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Emotionally and musically in tune: Coro Allegro conducted by artistic director David Hodgkins either medieval pantomimes or Japanese Noh, depending on your perspective. A well‑considered addition in the composer’s 1991 revisions involved scoring the Dumbshows (originally electronic pieces) for a Mozart‑size orchestra.

The only real criticisms that seem justified here are those of most first operas: occasional clumsiness in text‑settings (Shakespeare being acutely difficult source material) and an orchestration occasionally too thick for vocal comfort (Act 1 in particular being problematic). Thanks to the benefits of recording and post‑ production, Gil Rose keeps his forces here well balanced. Baritone David Kravitz as King Leontes bears the brunt of the show’s musical and dramatic demands and remains the standout in a fine, fluid cast. Ken Smith

Lasser ‘Colors of Feelings’ In Colors of Feelings a . Les visages de l’amour b . Nicolette et Aucassin c bc Elizabeth Futral, ac Susanna Phillips sops c Michael York narr Margo Garrett pf Delos F DE3428 (68’ • DDD)

Song-cycles and a fable from Juilliard School’s Lasser Composer Philip Lasser, a faculty member of the Juilliard School, has gotten a fair amount of attention for his Twelve Variations on a Chorale of JS Bach, a piece championed (and recorded) by the pianist Simone Dinnerstein – a collaboration that has led a colleague of mine to comment that ‘Lasser, like Dinnerstein, shows restraint, carving out a beautifully calm space rather than impressing through velocity’.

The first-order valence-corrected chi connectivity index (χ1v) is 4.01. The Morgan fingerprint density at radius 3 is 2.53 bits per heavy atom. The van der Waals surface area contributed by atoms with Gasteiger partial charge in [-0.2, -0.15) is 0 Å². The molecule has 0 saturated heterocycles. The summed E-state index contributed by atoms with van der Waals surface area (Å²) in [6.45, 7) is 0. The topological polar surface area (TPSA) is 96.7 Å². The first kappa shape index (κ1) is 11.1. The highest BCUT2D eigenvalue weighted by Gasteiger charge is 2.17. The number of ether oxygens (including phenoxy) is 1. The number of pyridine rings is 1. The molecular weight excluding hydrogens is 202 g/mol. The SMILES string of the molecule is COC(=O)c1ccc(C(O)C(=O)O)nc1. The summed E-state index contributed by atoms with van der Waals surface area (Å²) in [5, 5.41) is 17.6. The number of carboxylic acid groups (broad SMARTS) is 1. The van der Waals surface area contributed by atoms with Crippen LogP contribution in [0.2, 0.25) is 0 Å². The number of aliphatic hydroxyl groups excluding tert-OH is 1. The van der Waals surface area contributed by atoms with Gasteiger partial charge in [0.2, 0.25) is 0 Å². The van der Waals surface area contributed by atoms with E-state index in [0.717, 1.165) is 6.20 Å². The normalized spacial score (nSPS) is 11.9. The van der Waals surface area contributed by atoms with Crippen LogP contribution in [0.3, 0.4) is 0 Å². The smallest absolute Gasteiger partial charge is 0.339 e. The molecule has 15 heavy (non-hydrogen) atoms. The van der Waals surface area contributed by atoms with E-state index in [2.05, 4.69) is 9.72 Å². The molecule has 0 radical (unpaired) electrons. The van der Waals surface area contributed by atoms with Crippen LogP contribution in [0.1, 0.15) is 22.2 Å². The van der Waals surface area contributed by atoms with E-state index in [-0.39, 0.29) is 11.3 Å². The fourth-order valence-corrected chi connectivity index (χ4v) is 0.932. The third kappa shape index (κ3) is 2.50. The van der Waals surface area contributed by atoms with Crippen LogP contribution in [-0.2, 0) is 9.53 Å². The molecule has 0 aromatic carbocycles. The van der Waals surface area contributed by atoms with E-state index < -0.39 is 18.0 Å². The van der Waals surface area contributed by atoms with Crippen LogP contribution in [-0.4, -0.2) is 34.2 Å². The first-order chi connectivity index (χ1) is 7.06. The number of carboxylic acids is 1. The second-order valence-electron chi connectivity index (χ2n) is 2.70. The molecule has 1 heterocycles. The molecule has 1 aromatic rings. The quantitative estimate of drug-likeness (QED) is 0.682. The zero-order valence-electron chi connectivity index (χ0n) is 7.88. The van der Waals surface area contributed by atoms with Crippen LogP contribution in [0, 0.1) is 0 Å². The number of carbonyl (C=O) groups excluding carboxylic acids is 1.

Much the same can be said of the songs here. Having been trained in the counterpoint‑rich tradition of Nadia Boulanger, Lasser plumbs Germanic depths while managing to distil them on a Gallic surface without seeming superficial. Sopranos Susanna Phillips and Elizabeth Futral illuminate the music’s broad emotional terrain strictly by reaching within.

The success here partly lies in the choice of texts. One would be hard‑pressed to find a more evocative poet than Wynelle Ann Carson, whose restraint in expression finds a carefully understated setting in Lasser’s In Colors of Feelings (2009) and a touching embodiment in Phillips (for whom the songs were written). Lasser covers a broader canvas in Les visages de l’amour (1998), six French texts about love rendered in a full emotional arch by Futral.

Lasser’s English and French sides come together in Nicolette et Aucassin (2008), a medieval musical fable with six French texts (sung by Phillips and Futral) linked by five English narrations (performed by actor Michael York). Pianist Margo Garrett,

though thoroughly consistent earlier, here rises to another level entirely in holding the hybrid form together. Appropriately enough, it was written for her. Ken Smith

‘Awakenings’ Perera Why I Wake Early a Stern Shofar b

Coro Allegro / David Hodgkins with a Lisa Brooke, Sanja Larson vns a Sandra Nortier va a Reinmar Seidler vc a Darryl Hollister pf Navona F NV5878 (62’ • DDD • T)

New music from Boston’s LGBT community choir The two substantial works on Coro Allegro’s welcome new disc could hardly exist in more distant worlds. Robert Stern takes up the story of Moses, the golden calf and the tablets in Shofar, a haunting oratorio in four movements. Poems by Mary Oliver are the basis of Ronald Perera’s colourful and poignant Why I Wake Early, named for the last of eight sections that move from one morning to the next.

Both composers season their essentially tonal language with harmonic spices but what stands out in each score is expressive vocal and instrumental writing that flows from the texts with idiomatic grace and intensity. These are deeply affecting pieces and meaningful additions to the choral repertoire. An actual


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